Panel Paper: A Qualitative Protocol for Monitoring Poverty

Saturday, November 8, 2014 : 10:55 AM
Taos (Convention Center)

*Names in bold indicate Presenter

Beth Mattingly1,2 and David Grusky1, (1)Stanford University, (2)The Carsey School of Public Policy
The U.S. regularly reports on how many people are in poverty, but it has no infrastructure for monitoring the quality of life among the poor. We are therefore in the dark when it comes to knowing how the poor are making ends meet, how they are finding jobs, or the types of everyday problems they face. Although existing “one-shot” qualitative studies are very influential, these studies are not based on representative samples, have not been replicated over time or across sites, and cannot therefore be reliably used to develop policy. Useful though they are, data from these studies miss something fundamental about the structure of everyday life in poor households, including how the poor deploy their limited social and economic resources and how they respond to hardship.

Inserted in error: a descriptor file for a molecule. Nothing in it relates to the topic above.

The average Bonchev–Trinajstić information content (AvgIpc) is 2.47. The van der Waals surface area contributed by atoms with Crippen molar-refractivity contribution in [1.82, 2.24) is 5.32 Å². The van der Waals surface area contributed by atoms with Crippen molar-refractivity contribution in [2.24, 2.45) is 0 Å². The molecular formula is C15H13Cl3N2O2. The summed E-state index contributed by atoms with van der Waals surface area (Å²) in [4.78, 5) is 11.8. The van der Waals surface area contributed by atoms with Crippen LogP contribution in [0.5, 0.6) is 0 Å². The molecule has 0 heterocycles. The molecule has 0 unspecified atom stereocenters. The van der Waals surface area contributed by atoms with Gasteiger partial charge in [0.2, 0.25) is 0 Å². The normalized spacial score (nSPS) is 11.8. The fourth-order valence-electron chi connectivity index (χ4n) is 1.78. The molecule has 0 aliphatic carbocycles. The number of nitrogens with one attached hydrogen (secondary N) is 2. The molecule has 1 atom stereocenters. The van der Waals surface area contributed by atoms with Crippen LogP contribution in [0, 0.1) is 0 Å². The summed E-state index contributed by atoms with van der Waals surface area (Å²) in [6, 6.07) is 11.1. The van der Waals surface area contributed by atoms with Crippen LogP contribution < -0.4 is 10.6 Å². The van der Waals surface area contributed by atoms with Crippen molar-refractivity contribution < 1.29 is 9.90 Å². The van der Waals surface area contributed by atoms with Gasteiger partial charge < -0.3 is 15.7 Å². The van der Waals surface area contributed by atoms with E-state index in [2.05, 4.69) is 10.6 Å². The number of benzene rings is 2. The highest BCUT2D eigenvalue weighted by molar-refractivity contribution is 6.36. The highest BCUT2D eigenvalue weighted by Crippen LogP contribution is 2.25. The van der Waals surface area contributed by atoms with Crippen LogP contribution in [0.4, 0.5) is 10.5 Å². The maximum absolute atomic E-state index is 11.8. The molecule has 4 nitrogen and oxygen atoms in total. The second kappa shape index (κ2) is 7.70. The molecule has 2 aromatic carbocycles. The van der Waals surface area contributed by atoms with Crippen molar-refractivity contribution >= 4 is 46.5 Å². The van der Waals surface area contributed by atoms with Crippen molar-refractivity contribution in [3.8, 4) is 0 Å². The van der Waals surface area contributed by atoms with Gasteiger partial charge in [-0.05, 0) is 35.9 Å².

This paper will report on a new study to develop a standardized, reusable protocol to rigorously assess the daily experiences of those in and near poverty and how those experiences change over time and differ across region. This protocol will be applied at 14 sites carefully selected to represent the variety of poverty forms in the country (e.g., deindustrialized, rural, suburban, new immigrant, concentrated). The respondents will be randomly drawn to represent the experiences of those in deep poverty, poverty, near poverty, and the middle class (as a comparison group).

The first pilot (to design the instrument) has been completed in the Bay Area, and the second pilot (to design the sampling methodology) is currently underway in Tucson and Nogales. Findings from these pretests provide evidence that qualitative interviews can effectively and efficiently document the experience of poverty. These results are paving the way for the national study. Current plans are to go to field in the fall of 2015 and then revisit each site at 5 year intervals (via a repeated cross-section design). New sites will be incorporated as necessary.

At the APPAM meeting, we will present, for the first time, results from the 2 pilot studies and detail plans for scaling this project up to 12 more sites around the nation.